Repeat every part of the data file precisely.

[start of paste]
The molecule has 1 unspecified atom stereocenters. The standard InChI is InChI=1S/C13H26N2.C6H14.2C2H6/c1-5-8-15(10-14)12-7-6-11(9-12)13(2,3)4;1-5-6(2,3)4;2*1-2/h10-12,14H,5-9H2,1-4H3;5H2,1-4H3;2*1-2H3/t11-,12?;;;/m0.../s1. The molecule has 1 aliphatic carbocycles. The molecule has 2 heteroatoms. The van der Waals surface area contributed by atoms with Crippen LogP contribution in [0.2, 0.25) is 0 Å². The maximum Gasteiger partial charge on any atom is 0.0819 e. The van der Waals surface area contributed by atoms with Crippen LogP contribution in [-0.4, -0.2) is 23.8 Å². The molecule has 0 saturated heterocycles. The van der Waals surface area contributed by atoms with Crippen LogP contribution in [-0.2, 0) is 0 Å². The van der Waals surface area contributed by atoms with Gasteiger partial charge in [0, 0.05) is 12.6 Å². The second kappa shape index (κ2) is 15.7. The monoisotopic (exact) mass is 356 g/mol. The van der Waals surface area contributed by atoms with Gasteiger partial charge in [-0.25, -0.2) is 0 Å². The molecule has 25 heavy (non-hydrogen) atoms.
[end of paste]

The molecule has 1 unspecified atom stereocenters. The standard InChI is InChI=1S/C13H26N2.C6H14.2C2H6/c1-5-8-15(10-14)12-7-6-11(9-12)13(2,3)4;1-5-6(2,3)4;2*1-2/h10-12,14H,5-9H2,1-4H3;5H2,1-4H3;2*1-2H3/t11-,12?;;;/m0.../s1. The molecule has 1 aliphatic carbocycles. The molecule has 2 heteroatoms. The van der Waals surface area contributed by atoms with Crippen LogP contribution in [0.2, 0.25) is 0 Å². The maximum Gasteiger partial charge on any atom is 0.0819 e. The van der Waals surface area contributed by atoms with Crippen LogP contribution in [-0.4, -0.2) is 23.8 Å². The molecule has 0 saturated heterocycles. The van der Waals surface area contributed by atoms with Crippen LogP contribution in [-0.2, 0) is 0 Å². The van der Waals surface area contributed by atoms with Gasteiger partial charge in [0, 0.05) is 12.6 Å². The second kappa shape index (κ2) is 15.7. The monoisotopic (exact) mass is 356 g/mol. The van der Waals surface area contributed by atoms with Gasteiger partial charge in [-0.25, -0.2) is 0 Å². The molecule has 25 heavy (non-hydrogen) atoms.